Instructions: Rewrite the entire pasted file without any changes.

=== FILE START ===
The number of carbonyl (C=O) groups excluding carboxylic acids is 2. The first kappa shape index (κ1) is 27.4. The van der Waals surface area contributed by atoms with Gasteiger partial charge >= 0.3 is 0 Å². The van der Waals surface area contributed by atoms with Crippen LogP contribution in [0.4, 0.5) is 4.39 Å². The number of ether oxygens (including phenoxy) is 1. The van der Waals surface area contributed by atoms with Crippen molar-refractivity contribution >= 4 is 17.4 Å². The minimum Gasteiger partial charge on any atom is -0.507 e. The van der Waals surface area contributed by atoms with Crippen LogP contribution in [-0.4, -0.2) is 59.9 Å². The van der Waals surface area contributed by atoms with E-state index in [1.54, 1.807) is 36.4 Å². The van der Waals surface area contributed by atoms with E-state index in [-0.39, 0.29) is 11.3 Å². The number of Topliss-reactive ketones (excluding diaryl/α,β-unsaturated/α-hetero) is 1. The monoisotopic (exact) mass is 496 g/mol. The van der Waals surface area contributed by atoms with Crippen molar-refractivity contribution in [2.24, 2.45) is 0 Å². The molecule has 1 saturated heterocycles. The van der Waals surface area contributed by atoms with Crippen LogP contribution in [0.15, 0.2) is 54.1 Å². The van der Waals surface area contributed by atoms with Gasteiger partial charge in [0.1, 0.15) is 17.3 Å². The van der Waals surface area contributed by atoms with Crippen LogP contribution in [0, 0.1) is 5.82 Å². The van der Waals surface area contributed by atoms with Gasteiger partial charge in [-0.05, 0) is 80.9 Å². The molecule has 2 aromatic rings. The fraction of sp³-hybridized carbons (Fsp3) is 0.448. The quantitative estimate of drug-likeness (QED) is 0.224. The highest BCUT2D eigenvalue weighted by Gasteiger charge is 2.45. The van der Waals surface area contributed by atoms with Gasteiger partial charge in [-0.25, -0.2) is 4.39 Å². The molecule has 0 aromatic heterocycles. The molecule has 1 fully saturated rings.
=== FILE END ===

The number of carbonyl (C=O) groups excluding carboxylic acids is 2. The first kappa shape index (κ1) is 27.4. The van der Waals surface area contributed by atoms with Gasteiger partial charge >= 0.3 is 0 Å². The van der Waals surface area contributed by atoms with Crippen LogP contribution in [0.4, 0.5) is 4.39 Å². The number of ether oxygens (including phenoxy) is 1. The van der Waals surface area contributed by atoms with Crippen molar-refractivity contribution >= 4 is 17.4 Å². The minimum Gasteiger partial charge on any atom is -0.507 e. The van der Waals surface area contributed by atoms with Crippen LogP contribution in [-0.4, -0.2) is 59.9 Å². The van der Waals surface area contributed by atoms with E-state index in [1.54, 1.807) is 36.4 Å². The van der Waals surface area contributed by atoms with E-state index in [-0.39, 0.29) is 11.3 Å². The number of Topliss-reactive ketones (excluding diaryl/α,β-unsaturated/α-hetero) is 1. The monoisotopic (exact) mass is 496 g/mol. The van der Waals surface area contributed by atoms with Crippen molar-refractivity contribution in [2.24, 2.45) is 0 Å². The molecule has 1 saturated heterocycles. The van der Waals surface area contributed by atoms with Crippen LogP contribution in [0.15, 0.2) is 54.1 Å². The van der Waals surface area contributed by atoms with Gasteiger partial charge in [0.1, 0.15) is 17.3 Å². The van der Waals surface area contributed by atoms with Crippen LogP contribution in [0, 0.1) is 5.82 Å². The van der Waals surface area contributed by atoms with Gasteiger partial charge in [-0.05, 0) is 80.9 Å². The molecule has 2 aromatic rings. The fraction of sp³-hybridized carbons (Fsp3) is 0.448. The quantitative estimate of drug-likeness (QED) is 0.224. The highest BCUT2D eigenvalue weighted by Gasteiger charge is 2.45. The van der Waals surface area contributed by atoms with Gasteiger partial charge in [-0.25, -0.2) is 4.39 Å². The molecule has 0 aromatic heterocycles. The molecule has 1 fully saturated rings.